From Cheri Huber's terrific book "Time-Out... for parents. A Compassionate Approach to Parenting"
We are conditioned, however, to be Happy. If we are happy, we believe that we are "good" or "doing it right." If we are sad or mad or confused or afraid, we have been taught to feel that we are "bad", or are "doing it wrong."
So we learn to be even-tempered, never to be "out of control," which is seen as being "childish."
The belief is that to have your emotions take over makes you a bad person, so we become masters at rationalizing ourselves out of our feelings.
Therefore, a "good" parent teaches the child: ALWAYS KEEP IT TOGETHER.
And when, inevitably, the parent loses it, and explosed, s/he hates himself/herself and feels guilty, feels like a bad parent.
That feeling of about-to-lose-it is actually a gift: it is the self signaling itself that a need is being neglected.
It is sort of like emotional hunger pangs. When you get really hungry, you do not consider that you have 'lost it.' You might have learned that it is helpful not to get that hungry, because when you do you tend to gobble your food, eat the wrong things, overeat - it's not a good system.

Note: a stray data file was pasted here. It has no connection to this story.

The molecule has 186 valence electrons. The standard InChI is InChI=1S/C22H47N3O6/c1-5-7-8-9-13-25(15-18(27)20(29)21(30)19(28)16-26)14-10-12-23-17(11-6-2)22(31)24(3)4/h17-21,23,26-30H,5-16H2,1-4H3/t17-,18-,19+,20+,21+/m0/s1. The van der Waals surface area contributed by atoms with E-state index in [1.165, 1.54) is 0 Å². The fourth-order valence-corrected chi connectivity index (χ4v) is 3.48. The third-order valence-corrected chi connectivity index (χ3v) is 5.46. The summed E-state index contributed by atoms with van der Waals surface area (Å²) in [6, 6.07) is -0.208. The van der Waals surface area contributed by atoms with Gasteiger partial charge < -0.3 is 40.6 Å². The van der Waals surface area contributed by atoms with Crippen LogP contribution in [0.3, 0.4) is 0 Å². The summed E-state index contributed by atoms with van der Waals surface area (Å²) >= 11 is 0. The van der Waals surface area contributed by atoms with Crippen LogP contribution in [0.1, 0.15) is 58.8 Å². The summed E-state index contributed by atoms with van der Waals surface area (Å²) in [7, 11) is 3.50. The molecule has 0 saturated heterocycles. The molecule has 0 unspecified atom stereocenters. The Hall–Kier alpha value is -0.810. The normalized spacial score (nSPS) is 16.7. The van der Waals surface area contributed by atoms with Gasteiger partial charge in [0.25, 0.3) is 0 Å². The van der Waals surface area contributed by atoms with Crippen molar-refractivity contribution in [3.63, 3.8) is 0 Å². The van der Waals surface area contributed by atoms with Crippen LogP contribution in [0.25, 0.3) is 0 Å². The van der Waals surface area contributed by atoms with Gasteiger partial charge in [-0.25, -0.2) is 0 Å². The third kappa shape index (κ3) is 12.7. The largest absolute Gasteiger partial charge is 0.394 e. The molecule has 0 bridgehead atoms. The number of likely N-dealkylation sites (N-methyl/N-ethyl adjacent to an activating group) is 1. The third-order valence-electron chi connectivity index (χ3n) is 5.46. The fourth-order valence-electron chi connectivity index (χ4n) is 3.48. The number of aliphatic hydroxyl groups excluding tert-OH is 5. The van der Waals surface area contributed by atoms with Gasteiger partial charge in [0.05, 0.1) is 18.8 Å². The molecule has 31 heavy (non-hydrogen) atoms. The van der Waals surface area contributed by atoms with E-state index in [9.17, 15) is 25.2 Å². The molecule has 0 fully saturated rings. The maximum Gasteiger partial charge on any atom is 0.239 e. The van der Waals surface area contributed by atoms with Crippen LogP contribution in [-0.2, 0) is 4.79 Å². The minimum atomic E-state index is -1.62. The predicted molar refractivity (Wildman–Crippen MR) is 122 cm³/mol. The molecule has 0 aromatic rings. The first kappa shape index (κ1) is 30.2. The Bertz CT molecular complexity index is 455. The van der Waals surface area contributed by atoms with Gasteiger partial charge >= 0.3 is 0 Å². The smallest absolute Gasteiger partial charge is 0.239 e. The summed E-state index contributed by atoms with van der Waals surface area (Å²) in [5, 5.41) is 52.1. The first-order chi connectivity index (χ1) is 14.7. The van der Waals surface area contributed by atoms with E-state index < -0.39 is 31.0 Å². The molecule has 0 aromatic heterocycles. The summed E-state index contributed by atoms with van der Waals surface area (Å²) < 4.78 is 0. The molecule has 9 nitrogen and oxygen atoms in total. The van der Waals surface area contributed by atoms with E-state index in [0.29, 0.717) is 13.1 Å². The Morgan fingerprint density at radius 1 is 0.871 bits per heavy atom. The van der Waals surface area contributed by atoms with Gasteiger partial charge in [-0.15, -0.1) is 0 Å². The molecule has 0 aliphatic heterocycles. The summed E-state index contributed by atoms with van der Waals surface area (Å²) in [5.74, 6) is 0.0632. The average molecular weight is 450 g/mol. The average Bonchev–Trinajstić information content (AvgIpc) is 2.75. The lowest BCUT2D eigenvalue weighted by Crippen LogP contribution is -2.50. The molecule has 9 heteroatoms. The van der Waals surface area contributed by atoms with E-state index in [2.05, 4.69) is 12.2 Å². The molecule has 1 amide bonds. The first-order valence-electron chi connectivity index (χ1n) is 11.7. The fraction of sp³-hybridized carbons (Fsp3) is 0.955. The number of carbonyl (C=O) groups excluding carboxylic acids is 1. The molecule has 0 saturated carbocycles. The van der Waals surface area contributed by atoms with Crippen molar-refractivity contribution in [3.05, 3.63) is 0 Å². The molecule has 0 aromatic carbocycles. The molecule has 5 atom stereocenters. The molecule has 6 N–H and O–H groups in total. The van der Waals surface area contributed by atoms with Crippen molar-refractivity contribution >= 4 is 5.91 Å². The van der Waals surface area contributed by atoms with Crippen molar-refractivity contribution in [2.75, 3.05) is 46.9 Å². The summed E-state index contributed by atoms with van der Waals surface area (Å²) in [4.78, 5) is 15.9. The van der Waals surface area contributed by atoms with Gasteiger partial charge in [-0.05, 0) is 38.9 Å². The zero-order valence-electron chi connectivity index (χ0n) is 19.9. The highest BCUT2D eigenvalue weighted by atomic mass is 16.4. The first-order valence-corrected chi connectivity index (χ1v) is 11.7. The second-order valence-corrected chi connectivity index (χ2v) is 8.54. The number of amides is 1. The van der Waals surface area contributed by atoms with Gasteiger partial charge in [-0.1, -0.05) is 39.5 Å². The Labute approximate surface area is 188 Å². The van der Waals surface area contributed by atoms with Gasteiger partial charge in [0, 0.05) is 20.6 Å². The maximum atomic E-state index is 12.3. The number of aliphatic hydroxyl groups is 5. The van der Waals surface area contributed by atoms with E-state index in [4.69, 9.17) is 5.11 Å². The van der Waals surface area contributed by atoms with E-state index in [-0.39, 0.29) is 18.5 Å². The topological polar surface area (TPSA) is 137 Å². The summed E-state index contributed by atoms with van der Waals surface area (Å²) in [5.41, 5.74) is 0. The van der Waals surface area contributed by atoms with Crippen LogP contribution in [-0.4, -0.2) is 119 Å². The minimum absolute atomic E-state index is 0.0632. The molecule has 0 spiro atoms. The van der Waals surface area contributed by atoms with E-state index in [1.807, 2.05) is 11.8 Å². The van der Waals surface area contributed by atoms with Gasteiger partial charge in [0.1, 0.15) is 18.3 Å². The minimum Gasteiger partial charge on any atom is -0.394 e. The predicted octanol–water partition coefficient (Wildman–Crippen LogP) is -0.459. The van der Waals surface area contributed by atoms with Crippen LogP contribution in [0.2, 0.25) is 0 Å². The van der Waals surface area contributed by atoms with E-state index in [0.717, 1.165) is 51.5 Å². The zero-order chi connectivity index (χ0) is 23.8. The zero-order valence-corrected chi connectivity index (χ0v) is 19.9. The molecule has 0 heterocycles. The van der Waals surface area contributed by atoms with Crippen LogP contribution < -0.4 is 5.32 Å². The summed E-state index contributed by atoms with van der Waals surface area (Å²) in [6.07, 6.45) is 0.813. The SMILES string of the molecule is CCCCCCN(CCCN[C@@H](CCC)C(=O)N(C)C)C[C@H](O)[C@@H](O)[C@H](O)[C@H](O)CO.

But does letting yourself get that hungry make you a bad person?
No, of course not. It makes you a person who is out of touch with your body.
When you get to the point of screaming with anger or frustration, does this make you a bad person? NO. it makes you a person who is out of touch with your feelings.
Screaming, then, is to emotions
as gobbling is to hunger.
When we have gone too long without a basic need being met, our reactions become HUGE.
Of course, it's natural to avoid our feelings if we find them uncomfortable. It takes practice to get in touch with them and more practice to accept them for what they are. One step at a time, that's all that is needed. And, you are doing it.
In fact, to feel my feelings I do not have to do anything or involve anyone else at all. We live in fear of our feelings, however, believing that if we allow ourselves to experience them, we'll run amok. The belief is: if feelings are controlled, behavior is controlled. But it is my experience that just the opposite is true: when feelings are controlled, behavior runs amok. When I depress my anger, sooner or later I find myself screaming at someone. When I'm not afraid of my feelings, when they are allowed to exist, it seems that they limit themselves. When I just let the energy of anger be there, noticing how it registers in my thoughts and in my body, it seems to go on for a while and then be finished. If I learn to use that energy in a way that benefits me, I will soon see that the motion isn't destructive at all. In fact, it's quite instructive.